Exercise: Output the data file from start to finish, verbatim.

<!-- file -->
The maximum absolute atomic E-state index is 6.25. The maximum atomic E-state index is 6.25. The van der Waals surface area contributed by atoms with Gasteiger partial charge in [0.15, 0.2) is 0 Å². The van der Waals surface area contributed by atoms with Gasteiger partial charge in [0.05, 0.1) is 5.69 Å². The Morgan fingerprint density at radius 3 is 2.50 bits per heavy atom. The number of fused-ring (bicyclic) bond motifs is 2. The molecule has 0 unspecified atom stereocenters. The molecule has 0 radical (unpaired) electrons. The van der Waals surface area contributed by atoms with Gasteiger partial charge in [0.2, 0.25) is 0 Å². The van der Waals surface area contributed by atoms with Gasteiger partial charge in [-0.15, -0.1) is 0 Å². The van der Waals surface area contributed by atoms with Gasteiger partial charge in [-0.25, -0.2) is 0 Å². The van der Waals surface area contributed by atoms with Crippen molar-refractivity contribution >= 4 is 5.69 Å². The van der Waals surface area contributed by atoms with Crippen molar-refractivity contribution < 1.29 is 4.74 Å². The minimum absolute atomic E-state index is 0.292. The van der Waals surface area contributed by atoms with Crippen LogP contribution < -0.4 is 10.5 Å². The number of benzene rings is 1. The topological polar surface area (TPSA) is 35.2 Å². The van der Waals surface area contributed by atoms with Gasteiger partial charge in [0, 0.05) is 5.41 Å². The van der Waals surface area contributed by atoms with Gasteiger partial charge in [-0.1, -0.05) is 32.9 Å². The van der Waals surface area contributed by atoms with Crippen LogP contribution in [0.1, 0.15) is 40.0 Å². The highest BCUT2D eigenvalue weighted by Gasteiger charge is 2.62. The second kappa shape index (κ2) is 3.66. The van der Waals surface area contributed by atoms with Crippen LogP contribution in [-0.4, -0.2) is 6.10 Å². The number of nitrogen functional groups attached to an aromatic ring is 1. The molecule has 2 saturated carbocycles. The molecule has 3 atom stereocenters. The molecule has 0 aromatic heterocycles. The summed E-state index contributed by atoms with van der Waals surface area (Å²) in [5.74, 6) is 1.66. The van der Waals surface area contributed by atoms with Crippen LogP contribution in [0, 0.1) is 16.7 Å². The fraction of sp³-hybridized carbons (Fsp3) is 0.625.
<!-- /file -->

The maximum absolute atomic E-state index is 6.25. The maximum atomic E-state index is 6.25. The van der Waals surface area contributed by atoms with Gasteiger partial charge in [0.15, 0.2) is 0 Å². The van der Waals surface area contributed by atoms with Gasteiger partial charge in [0.05, 0.1) is 5.69 Å². The Morgan fingerprint density at radius 3 is 2.50 bits per heavy atom. The number of fused-ring (bicyclic) bond motifs is 2. The molecule has 0 unspecified atom stereocenters. The molecule has 0 radical (unpaired) electrons. The van der Waals surface area contributed by atoms with Gasteiger partial charge in [0.2, 0.25) is 0 Å². The van der Waals surface area contributed by atoms with Gasteiger partial charge in [-0.15, -0.1) is 0 Å². The van der Waals surface area contributed by atoms with Gasteiger partial charge in [-0.25, -0.2) is 0 Å². The van der Waals surface area contributed by atoms with Crippen molar-refractivity contribution >= 4 is 5.69 Å². The van der Waals surface area contributed by atoms with Crippen molar-refractivity contribution < 1.29 is 4.74 Å². The minimum absolute atomic E-state index is 0.292. The van der Waals surface area contributed by atoms with Crippen LogP contribution < -0.4 is 10.5 Å². The number of benzene rings is 1. The topological polar surface area (TPSA) is 35.2 Å². The van der Waals surface area contributed by atoms with Gasteiger partial charge in [0, 0.05) is 5.41 Å². The van der Waals surface area contributed by atoms with Gasteiger partial charge in [-0.1, -0.05) is 32.9 Å². The van der Waals surface area contributed by atoms with Crippen LogP contribution in [0.1, 0.15) is 40.0 Å². The highest BCUT2D eigenvalue weighted by Gasteiger charge is 2.62. The second kappa shape index (κ2) is 3.66. The van der Waals surface area contributed by atoms with Crippen LogP contribution in [-0.4, -0.2) is 6.10 Å². The number of nitrogen functional groups attached to an aromatic ring is 1. The molecule has 2 saturated carbocycles. The molecule has 3 atom stereocenters. The molecule has 0 aromatic heterocycles. The summed E-state index contributed by atoms with van der Waals surface area (Å²) in [5.74, 6) is 1.66. The van der Waals surface area contributed by atoms with Crippen LogP contribution in [0, 0.1) is 16.7 Å². The fraction of sp³-hybridized carbons (Fsp3) is 0.625.